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International Journal of Hepatology
Volume 2011 (2011), Article ID 154541, 11 pages
http://dx.doi.org/10.4061/2011/154541
Review Article

Treatment of Liver Metastases in Patients with Neuroendocrine Tumors: A Comprehensive Review

1Michael E. DeBakey Department of Surgery, Baylor College of Medicine, One Baylor Plaza, Suite No. 404D, Houston, TX 77030, USA
2Division of Abdominal Transplantation, The Liver Center, Michael E. DeBakey Department of Surgery, Baylor College of Medicine, 1709 Dryden Street, Suite No. 1500, Houston, TX 77030, USA

Received 15 July 2011; Accepted 10 August 2011

Academic Editor: Dan Granberg

Copyright © 2011 Theresa R. Harring et al. This is an open access article distributed under the Creative Commons Attribution License, which permits unrestricted use, distribution, and reproduction in any medium, provided the original work is properly cited.

Abstract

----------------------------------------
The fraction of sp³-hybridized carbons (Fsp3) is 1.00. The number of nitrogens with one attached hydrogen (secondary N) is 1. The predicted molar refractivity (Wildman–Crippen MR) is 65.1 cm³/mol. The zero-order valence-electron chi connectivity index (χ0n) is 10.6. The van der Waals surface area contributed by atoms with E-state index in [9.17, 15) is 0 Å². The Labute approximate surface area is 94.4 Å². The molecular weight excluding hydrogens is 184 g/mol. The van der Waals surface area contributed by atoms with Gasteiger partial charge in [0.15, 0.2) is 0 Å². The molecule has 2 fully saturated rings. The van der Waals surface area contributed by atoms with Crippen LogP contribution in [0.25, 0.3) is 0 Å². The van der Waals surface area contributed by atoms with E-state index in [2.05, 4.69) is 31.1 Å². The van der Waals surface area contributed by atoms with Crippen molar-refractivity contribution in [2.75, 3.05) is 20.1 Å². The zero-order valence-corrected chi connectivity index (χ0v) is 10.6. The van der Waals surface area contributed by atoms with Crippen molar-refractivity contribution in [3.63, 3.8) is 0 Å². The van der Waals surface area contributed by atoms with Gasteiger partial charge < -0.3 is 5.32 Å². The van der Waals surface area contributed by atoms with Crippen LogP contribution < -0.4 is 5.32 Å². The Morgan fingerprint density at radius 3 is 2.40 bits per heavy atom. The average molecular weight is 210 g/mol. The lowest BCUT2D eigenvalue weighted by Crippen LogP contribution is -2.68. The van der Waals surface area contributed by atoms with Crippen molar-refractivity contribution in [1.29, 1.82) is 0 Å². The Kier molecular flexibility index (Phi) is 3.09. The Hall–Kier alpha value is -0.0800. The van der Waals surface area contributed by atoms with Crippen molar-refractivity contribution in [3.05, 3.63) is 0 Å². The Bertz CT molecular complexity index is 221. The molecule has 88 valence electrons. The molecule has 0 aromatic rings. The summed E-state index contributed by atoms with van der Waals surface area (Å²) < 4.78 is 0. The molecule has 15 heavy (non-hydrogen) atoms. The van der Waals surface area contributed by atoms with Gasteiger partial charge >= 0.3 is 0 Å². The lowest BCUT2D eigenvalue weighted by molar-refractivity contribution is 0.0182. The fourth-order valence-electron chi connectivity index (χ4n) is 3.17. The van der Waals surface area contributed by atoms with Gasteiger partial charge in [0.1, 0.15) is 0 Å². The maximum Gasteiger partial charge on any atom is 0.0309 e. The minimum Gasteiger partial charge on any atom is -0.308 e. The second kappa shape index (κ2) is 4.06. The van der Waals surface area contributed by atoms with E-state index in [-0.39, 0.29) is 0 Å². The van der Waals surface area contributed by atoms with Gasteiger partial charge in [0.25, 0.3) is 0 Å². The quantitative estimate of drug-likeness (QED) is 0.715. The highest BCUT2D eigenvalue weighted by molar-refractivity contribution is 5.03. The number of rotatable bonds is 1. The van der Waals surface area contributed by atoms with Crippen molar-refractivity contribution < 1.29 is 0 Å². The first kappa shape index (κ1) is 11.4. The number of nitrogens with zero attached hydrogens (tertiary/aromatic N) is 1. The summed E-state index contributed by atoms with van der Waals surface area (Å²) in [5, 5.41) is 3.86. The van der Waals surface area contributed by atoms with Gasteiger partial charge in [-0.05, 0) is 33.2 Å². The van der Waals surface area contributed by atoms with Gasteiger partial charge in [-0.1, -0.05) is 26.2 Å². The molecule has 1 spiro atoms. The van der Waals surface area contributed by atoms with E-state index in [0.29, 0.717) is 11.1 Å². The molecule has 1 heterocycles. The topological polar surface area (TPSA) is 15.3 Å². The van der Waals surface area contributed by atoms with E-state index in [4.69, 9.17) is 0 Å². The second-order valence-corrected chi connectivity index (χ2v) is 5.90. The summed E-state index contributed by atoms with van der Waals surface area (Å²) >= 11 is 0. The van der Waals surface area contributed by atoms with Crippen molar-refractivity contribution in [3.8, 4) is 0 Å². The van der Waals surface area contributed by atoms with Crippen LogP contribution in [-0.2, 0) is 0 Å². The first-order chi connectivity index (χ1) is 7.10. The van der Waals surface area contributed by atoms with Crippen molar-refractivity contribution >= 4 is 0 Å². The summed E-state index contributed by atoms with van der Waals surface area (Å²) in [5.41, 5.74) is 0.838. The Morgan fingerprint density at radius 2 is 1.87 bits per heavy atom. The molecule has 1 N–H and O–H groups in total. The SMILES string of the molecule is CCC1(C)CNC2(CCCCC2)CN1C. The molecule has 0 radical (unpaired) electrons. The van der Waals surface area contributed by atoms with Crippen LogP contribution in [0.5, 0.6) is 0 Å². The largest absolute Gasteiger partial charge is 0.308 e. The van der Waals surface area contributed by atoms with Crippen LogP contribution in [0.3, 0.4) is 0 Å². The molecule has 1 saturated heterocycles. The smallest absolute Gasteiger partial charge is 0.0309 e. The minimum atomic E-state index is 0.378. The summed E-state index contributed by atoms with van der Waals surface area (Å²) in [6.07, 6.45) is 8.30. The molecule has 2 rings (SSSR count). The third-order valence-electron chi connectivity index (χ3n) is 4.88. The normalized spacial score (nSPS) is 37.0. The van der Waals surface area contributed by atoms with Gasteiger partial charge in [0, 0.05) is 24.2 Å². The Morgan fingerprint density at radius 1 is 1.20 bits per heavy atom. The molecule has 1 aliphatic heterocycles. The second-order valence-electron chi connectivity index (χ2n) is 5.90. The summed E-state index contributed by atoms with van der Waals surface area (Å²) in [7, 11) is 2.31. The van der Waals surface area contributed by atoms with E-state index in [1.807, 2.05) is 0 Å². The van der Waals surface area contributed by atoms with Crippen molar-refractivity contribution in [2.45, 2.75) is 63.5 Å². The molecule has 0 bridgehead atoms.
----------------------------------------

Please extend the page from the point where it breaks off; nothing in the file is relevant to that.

Patients diagnosed with Neuroendocrine Tumors (NET) often are also diagnosed with Neuroendocrine Liver Metastases (NLM) during the course of their disease. NLM can cause significant morbidity and mortality, oftentimes much more than compared to patients with NET. Treatment options have been limited in the past, focusing on surgical resections, for which only a minority of patients are candidates. However, developments of new treatment modalities have progressed rapidly and patients with NLM now have significantly more options, including surgical-directed therapies; liver-directed therapies; and nonsurgical, non-liver-directed therapies. This review provides information about the roles of hepatic resection, orthotopic liver resection, radiofrequency ablation, hepatic artery embolization and hepatic artery chemoembolization, hepatic artery radioembolization and selective internal radiation therapy, peptide receptor radionuclide therapy, systemic chemotherapy, biotherapies including somatostatin analogs and interferon-α, vascular endothelial growth factor and mTOR targets, and microRNA-regulated pathways. Given these new options, the clinician can tailor therapy specific to the patient diagnosed with NLM, thereby giving the patient the best possible chance of prolonged survival.